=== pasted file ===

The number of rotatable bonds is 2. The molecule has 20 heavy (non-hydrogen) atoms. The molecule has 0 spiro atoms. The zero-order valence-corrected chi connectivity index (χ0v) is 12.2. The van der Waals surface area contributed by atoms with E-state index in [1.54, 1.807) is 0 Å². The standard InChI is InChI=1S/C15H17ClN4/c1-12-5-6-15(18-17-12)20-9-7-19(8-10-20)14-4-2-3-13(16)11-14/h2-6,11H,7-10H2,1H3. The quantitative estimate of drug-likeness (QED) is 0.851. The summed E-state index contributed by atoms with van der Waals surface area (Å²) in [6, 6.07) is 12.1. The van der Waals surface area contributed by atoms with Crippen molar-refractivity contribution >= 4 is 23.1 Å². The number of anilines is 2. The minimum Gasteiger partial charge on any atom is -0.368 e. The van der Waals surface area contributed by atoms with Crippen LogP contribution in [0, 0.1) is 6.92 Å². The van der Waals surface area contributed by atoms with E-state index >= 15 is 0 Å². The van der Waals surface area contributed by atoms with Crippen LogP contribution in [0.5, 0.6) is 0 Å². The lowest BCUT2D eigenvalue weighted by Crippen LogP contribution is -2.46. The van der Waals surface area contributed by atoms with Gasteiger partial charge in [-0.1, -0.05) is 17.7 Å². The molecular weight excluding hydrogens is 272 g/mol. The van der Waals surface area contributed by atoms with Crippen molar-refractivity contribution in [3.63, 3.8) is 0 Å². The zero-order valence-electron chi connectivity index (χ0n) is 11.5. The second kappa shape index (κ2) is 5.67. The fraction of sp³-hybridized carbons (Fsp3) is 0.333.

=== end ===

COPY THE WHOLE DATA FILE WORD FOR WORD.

The number of rotatable bonds is 2. The molecule has 20 heavy (non-hydrogen) atoms. The molecule has 0 spiro atoms. The zero-order valence-corrected chi connectivity index (χ0v) is 12.2. The van der Waals surface area contributed by atoms with E-state index in [1.54, 1.807) is 0 Å². The standard InChI is InChI=1S/C15H17ClN4/c1-12-5-6-15(18-17-12)20-9-7-19(8-10-20)14-4-2-3-13(16)11-14/h2-6,11H,7-10H2,1H3. The quantitative estimate of drug-likeness (QED) is 0.851. The summed E-state index contributed by atoms with van der Waals surface area (Å²) in [6, 6.07) is 12.1. The van der Waals surface area contributed by atoms with Crippen molar-refractivity contribution >= 4 is 23.1 Å². The number of anilines is 2. The minimum Gasteiger partial charge on any atom is -0.368 e. The van der Waals surface area contributed by atoms with Crippen LogP contribution in [0, 0.1) is 6.92 Å². The van der Waals surface area contributed by atoms with E-state index >= 15 is 0 Å². The van der Waals surface area contributed by atoms with Crippen LogP contribution in [0.5, 0.6) is 0 Å². The lowest BCUT2D eigenvalue weighted by Crippen LogP contribution is -2.46. The van der Waals surface area contributed by atoms with Gasteiger partial charge in [-0.1, -0.05) is 17.7 Å². The molecular weight excluding hydrogens is 272 g/mol. The van der Waals surface area contributed by atoms with Crippen molar-refractivity contribution in [3.63, 3.8) is 0 Å². The zero-order valence-electron chi connectivity index (χ0n) is 11.5. The second kappa shape index (κ2) is 5.67. The fraction of sp³-hybridized carbons (Fsp3) is 0.333.